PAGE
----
Banks and Hacked itunes Account

Just the other day I had a call from one of our long-term clients, who had had an issue with her iTunes account and some unauthorised access on one of her Apple products.

The banks should stick to banking and leave the technology to those that know.
The banks should stick to banking and leave the technology to those that know.

Without going into too much detail, this resulted in the closure of the aforementioned Apple iTunes account (and any related accounts), and a brief conversation with her banks – this is where the ‘fun’ started.

The bank in question won’t be named but it is a recognised high street brand that you yourself may indeed bank with. (6)

Once the bank were informed of the compromised account details they simply refused to help unless certain ‘security checks’ were carried out. 🙄

This it seems amounted to installing ‘Panda Antivirus’ software and performing an online scan from the Kaspersky website – both of which would never have had no effect on the results of the compromised account (perform an antivirus scan after a hacking?!) and furthermore, could have harmed the stability and data on the PC.

It really annoyed me though that the bank refused to help, and proceeded to carry out pointless software installations and scans of which they have no idea of the potential impact of their actions.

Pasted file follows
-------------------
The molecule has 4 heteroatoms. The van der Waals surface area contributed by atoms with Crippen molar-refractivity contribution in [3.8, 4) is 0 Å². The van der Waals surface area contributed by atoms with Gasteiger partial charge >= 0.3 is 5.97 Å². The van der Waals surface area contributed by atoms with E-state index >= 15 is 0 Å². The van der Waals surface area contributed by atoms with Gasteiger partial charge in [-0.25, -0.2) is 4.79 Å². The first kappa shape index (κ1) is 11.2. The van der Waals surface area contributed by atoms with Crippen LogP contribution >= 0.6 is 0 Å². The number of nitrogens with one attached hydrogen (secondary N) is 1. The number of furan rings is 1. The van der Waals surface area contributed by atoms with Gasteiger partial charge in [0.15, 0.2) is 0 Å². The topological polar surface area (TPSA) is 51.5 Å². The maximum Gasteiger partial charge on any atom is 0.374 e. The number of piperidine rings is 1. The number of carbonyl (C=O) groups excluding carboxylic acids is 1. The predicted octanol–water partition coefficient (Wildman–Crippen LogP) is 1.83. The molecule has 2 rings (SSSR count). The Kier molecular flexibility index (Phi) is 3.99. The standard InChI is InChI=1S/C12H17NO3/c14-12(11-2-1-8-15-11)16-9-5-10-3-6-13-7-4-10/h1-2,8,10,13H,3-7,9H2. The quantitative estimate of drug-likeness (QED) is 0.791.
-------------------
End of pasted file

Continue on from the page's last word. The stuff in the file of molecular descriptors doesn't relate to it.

You see the PC had already had the Eset Smart Security package installed, and it was not this PC that had been hacked. The account was compromised from an Apple device, not this PC. The fact that this PC also had the iTunes account on, meant that the bank got all uppity about security and refused to help unless their procedure was carried out.

I had visions of some junior geek on the helpline thinking “I know, just for fun lets carry out some random scans with ‘free’ software and see if it makes any difference. They will never know!!”
Pointless and potentially dangerous – had the client been using the McAfee range of products, or one of several other packages out there, the conflict of softwares would have meant the client meeting the dreaded ‘Blue Screen of Death’ (BSOD) aka a ‘Stop error’. Basically the PC is broken and needs a technician’s loving touch.

Luckily the Eset packages play nice with other software usually, so this didn’t happen. 😀

Message to the banks: You should stick to what you [think you…] do best – banking (although the cynic in me thinks that they don’t even do that terribly well at the moment!). :yell: